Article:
iOS 11.4: Apple Throws Another Punch at Law Enforcement Agencies
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iOS 11.4: Apple Throws Another Punch at Law Enforcement Agencies

The ‘USB Restricted Mode’ feature will make it even harder for agencies to hack into iPhones

The never-ending tale of Apple vs. Law Enforcement has just taken another twist. Apple, with its much anticipated (thanks to the iOS 11.3 bugs) iOS 11.4 update, is going to introduce a new feature that should give a collective headache to law enforcement agencies and companies such as Grayshift, the creators of GrayKey—an iPhone unlocking box.

This feature is called ‘USB Restricted Mode.’

USB Restricted Mode, as the name suggests, restricts the access of the iPhone via lightning connector. The way it works is simple yet highly effective in nature. Once an iPhone or an iPad has been updated to 11.4, the USB Restricted Mode disables USB data connection if the device hasn’t been unlocked for a week. The phone will be charged via the lightning connector but won’t be able to establish a USB connection.

“To improve security, for a locked iOS device to communicate with USB accessories you must connect an accessory via the lightning connector to the device while unlocked – or enter your device passcode while connected – at least once a week,” wrote Oleg Afonin of ElcomSoft, a password, and system recovery software provider.

Does USB Restricted Mode really matter?

Hell Yeah!

Let me explain it to you.

Unless you were born yesterday, you’d have heard of the infamous spat(s) between Apple and the FBI. Apple, as a part of its Zero-Knowledge Encryption, doesn’t allow any access to anyone who wants to crack the password and unlock the device. In fact, even Apple cannot break it if it wishes to. But the fortunate or unfortunate (whichever side you’re on) truth about today’s virtual world is that someone will come up with a way no matter how strong the security is.

That’s what Grayshift did with its GrayKey device. This device tries brute-force attacks via USB connection to unlock the device. In simple words, GrayKey tries all sorts of different permutations and combinations to crack the password; it’s an intricate yet super-fast guessing game.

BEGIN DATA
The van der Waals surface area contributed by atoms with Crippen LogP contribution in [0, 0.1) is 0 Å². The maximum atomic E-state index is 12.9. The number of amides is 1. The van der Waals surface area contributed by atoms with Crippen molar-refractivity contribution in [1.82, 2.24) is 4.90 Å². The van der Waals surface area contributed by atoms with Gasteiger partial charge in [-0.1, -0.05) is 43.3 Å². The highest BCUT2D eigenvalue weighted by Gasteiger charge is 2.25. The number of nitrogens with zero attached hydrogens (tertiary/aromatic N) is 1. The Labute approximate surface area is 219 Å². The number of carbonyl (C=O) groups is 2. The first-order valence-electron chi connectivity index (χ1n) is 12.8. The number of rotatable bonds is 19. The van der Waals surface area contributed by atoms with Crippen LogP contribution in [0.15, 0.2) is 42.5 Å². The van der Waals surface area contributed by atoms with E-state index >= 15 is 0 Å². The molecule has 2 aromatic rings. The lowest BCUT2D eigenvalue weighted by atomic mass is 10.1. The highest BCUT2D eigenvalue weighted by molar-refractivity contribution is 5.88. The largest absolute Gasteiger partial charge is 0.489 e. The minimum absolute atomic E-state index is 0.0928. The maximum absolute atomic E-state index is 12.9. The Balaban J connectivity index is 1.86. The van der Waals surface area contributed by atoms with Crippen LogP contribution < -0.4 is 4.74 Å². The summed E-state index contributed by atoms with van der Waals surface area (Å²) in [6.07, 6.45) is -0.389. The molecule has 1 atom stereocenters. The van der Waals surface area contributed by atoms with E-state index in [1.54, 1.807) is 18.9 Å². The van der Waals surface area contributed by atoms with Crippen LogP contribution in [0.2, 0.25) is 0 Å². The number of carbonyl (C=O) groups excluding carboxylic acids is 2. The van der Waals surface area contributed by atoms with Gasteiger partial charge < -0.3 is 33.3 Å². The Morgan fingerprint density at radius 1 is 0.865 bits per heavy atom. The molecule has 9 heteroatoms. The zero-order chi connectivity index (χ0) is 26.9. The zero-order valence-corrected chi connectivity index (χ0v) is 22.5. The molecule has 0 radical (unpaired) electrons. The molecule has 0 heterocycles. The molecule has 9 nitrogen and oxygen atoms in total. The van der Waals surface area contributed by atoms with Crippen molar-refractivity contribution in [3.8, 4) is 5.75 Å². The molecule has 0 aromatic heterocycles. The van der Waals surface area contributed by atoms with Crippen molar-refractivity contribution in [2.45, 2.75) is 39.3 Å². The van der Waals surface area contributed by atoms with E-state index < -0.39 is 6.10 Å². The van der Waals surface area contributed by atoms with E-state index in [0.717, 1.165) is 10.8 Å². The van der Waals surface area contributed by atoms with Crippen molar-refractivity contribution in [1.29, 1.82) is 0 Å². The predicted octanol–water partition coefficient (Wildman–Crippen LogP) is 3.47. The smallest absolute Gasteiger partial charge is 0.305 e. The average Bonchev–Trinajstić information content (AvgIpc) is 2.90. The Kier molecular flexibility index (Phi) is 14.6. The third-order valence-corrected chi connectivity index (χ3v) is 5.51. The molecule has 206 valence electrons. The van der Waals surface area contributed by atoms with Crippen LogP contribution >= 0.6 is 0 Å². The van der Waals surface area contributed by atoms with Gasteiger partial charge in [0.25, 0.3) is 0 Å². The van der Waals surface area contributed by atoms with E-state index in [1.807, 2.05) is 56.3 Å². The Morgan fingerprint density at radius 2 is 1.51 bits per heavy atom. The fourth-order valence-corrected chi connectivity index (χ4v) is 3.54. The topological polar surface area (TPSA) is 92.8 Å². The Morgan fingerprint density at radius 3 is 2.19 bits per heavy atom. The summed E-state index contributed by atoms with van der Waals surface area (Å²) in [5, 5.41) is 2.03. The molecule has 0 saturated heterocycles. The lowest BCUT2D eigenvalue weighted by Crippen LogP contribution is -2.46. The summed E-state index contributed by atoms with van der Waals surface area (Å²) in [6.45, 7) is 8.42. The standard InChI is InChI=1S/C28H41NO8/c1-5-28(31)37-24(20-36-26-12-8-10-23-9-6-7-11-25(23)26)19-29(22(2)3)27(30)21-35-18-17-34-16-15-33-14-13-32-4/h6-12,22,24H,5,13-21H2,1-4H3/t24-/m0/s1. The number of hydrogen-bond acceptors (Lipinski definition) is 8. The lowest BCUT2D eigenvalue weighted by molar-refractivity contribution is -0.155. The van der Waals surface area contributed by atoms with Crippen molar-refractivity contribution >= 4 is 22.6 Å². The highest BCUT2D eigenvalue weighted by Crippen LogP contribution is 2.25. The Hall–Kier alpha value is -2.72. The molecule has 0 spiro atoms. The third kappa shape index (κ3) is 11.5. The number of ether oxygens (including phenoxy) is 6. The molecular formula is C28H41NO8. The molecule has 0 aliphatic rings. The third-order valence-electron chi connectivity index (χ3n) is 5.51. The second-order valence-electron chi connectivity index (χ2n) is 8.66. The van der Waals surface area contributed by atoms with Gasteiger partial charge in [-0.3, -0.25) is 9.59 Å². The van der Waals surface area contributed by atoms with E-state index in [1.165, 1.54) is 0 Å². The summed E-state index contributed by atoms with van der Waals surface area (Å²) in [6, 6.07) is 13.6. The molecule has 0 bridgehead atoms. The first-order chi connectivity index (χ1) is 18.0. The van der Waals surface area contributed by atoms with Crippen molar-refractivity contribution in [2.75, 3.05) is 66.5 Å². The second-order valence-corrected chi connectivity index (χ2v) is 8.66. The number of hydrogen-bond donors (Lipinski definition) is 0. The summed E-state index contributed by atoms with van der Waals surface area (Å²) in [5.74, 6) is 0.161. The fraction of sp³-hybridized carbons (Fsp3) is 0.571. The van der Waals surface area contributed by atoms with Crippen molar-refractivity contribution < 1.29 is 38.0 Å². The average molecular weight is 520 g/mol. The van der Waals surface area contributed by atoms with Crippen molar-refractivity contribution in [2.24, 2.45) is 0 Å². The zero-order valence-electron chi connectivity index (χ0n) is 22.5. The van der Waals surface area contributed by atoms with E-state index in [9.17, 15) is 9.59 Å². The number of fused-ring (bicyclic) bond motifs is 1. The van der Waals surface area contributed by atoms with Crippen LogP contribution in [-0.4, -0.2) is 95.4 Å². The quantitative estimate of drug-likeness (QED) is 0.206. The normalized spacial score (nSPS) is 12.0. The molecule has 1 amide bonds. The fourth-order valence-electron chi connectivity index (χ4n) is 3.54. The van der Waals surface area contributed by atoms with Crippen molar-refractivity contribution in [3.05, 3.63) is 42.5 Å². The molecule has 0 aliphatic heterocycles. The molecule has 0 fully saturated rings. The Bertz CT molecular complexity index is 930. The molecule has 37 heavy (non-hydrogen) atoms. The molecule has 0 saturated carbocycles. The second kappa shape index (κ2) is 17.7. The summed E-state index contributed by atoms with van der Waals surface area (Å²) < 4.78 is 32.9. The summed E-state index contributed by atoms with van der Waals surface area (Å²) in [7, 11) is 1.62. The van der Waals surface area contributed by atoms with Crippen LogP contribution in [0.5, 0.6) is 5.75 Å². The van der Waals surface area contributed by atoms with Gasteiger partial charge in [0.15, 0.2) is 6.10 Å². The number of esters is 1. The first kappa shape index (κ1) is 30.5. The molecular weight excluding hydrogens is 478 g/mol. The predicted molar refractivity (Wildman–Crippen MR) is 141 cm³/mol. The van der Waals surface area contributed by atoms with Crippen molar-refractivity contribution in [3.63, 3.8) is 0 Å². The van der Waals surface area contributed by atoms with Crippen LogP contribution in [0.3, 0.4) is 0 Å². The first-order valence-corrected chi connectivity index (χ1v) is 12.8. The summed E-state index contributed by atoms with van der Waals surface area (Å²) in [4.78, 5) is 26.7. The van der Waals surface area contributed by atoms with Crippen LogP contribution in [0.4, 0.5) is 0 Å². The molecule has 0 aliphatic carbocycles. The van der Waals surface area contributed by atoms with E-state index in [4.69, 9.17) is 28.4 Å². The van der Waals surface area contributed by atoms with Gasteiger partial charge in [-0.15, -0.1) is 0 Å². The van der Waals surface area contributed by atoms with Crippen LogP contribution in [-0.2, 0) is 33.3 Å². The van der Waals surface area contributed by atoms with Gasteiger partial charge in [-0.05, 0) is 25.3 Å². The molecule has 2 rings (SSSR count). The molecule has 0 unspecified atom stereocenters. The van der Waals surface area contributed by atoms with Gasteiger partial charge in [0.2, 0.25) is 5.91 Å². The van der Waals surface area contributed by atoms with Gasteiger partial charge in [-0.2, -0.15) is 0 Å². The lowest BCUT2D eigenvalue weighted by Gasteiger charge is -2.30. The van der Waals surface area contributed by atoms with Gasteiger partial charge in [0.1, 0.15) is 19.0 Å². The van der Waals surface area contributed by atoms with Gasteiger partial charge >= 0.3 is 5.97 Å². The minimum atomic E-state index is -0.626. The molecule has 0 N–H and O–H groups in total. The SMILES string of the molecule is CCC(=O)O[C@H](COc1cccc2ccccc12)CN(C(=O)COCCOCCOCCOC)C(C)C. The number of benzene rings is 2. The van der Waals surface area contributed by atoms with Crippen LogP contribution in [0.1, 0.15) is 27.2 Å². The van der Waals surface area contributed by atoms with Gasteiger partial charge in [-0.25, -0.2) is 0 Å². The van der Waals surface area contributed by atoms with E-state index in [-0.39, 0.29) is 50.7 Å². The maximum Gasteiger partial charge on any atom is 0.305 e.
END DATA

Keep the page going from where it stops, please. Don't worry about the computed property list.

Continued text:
The online version of GrayKey is available for $15,000, and the offline one costs $30,000. Note that not everyone can get GrayKey as only the “right” people and organizations with “legitimate purpose” can get access to it. But I certainly won’t deny the possibility of GrayKey eventually ending up on eBay.

When the news of such a device first came to the surface, it appeared that the likes of the FBI would no longer have to work through a court (they didn’t need to do it anyway) or run to Israeli firms to crack an iPhone – or try to use a dead man’s finger – a palm-sized box is all they’d need.

However, Apple seems to have other ideas.

The USB Restricted Mode won’t let devices connect if the phone hasn’t been unlocked in seven days. So, the device has a limited timeframe to weave its magic. iPhone or iPad will go in the no-response state if a week passes without getting unlocked.

It still might not matter

Don’t get your hopes too up as this feature is still being tested in the beta version of iOS 11.4. It was also a part of the iOS 11.3 beta but was later removed in the stable 11.3 release. So, that possibility is always there. Even if USB Restricted Mode isn’t a part of the software update, iPhone users will welcome 11.4 with open arms as the 11.3 bugs have left many of them frustrated.

iOS 11.4 can’t come soon enough!

  • I always knew this FBI suit was total BS. Why? Because I could have unlocked that phone for them and I’m a kid with no resources. They are the FBI… lol

    They waited for a terrible event like this mass shooting to take this suit public against Apple, hoping to gain public support to “unlock that phone” after the shooting. What a terrible thing for the FBI to do; use the deaths of innocent people to further their political aspirations to spy on everyone (this goes back to J. Edgar Hoover days.)

    I’d be willing to bet the FBI has had that phone unlocked within the first 48 hours of investigation after the shooting. This is all political BS to further remove american citizen’s right to privacy. Soon America will be just like Russia… and Kim Jong-Un will join the new world order! Lol jk jk I overdramatize this for satirical purposes. But seriously don’t let your government take away your rights.

    As for Apple’s new USB lockout… I find it interesting. I have an android phone that I have full root kernel and bootloader access to… I disabled my USB data transfer about a year ago to guard against malicious USB chargers (yes that’s a thing.) So about time Apple caught up! 🙂

    I see a potential flaw though… the lockout is based on time (7 day period.) This seems to me like a potential work around would be restarting the phone whilst hijacking it’s cellular data connection (MiTM attack) and modifying the NTP (time server) packets so that the phone thinks it’s (say) Jan 1st 1970. This is WAY before any one week lockout 🙂

    Apple has already had one major NTP vulnerability where walking by a malicious access point (that told the phone it was 1/1/70) would cause the phone to f*** up and eventually overheat and die. Forgot the name of this vulnerability, but I replicated it on an iOS device of my own about two years ago… it worked (but I pulled the battery and reset it so it was fine.)

    Oh here’s another work around for the FBI: it’s called a JTAG… look it up on Wikipedia my FBI friends 🙂

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Jay Thakkar

After graduating from university with an engineering degree, Jay found his true passion as a writer…specifically, a cybersecurity writer. He’s now a Hashed Out staff writer covering encryption, privacy, cybersecurity best practices, and related topics.